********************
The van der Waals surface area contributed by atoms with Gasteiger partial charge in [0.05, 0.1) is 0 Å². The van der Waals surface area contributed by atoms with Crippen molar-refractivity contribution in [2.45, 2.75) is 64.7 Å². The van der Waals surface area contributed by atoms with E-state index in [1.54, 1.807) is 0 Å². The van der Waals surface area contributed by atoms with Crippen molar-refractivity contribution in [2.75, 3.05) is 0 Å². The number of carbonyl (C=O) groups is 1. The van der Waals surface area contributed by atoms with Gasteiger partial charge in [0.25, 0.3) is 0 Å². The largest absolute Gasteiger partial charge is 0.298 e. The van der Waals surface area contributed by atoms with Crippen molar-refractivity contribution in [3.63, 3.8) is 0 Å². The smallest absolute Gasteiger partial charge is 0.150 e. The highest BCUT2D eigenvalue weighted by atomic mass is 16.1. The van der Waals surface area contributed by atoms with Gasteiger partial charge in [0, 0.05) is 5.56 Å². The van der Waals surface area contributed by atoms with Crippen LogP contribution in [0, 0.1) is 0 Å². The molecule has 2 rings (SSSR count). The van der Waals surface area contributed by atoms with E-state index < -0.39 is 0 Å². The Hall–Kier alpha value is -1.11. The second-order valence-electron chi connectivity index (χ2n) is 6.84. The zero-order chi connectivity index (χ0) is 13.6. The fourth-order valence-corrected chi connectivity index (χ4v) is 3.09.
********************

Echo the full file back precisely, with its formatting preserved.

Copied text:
The van der Waals surface area contributed by atoms with Gasteiger partial charge in [0.05, 0.1) is 0 Å². The van der Waals surface area contributed by atoms with Crippen molar-refractivity contribution in [2.45, 2.75) is 64.7 Å². The van der Waals surface area contributed by atoms with E-state index in [1.54, 1.807) is 0 Å². The van der Waals surface area contributed by atoms with Crippen molar-refractivity contribution in [2.75, 3.05) is 0 Å². The number of carbonyl (C=O) groups is 1. The van der Waals surface area contributed by atoms with Gasteiger partial charge in [0.25, 0.3) is 0 Å². The largest absolute Gasteiger partial charge is 0.298 e. The van der Waals surface area contributed by atoms with Crippen molar-refractivity contribution in [3.63, 3.8) is 0 Å². The smallest absolute Gasteiger partial charge is 0.150 e. The highest BCUT2D eigenvalue weighted by atomic mass is 16.1. The van der Waals surface area contributed by atoms with Gasteiger partial charge in [0, 0.05) is 5.56 Å². The van der Waals surface area contributed by atoms with Crippen LogP contribution in [0, 0.1) is 0 Å². The molecule has 2 rings (SSSR count). The van der Waals surface area contributed by atoms with E-state index < -0.39 is 0 Å². The Hall–Kier alpha value is -1.11. The second-order valence-electron chi connectivity index (χ2n) is 6.84. The zero-order chi connectivity index (χ0) is 13.6. The fourth-order valence-corrected chi connectivity index (χ4v) is 3.09.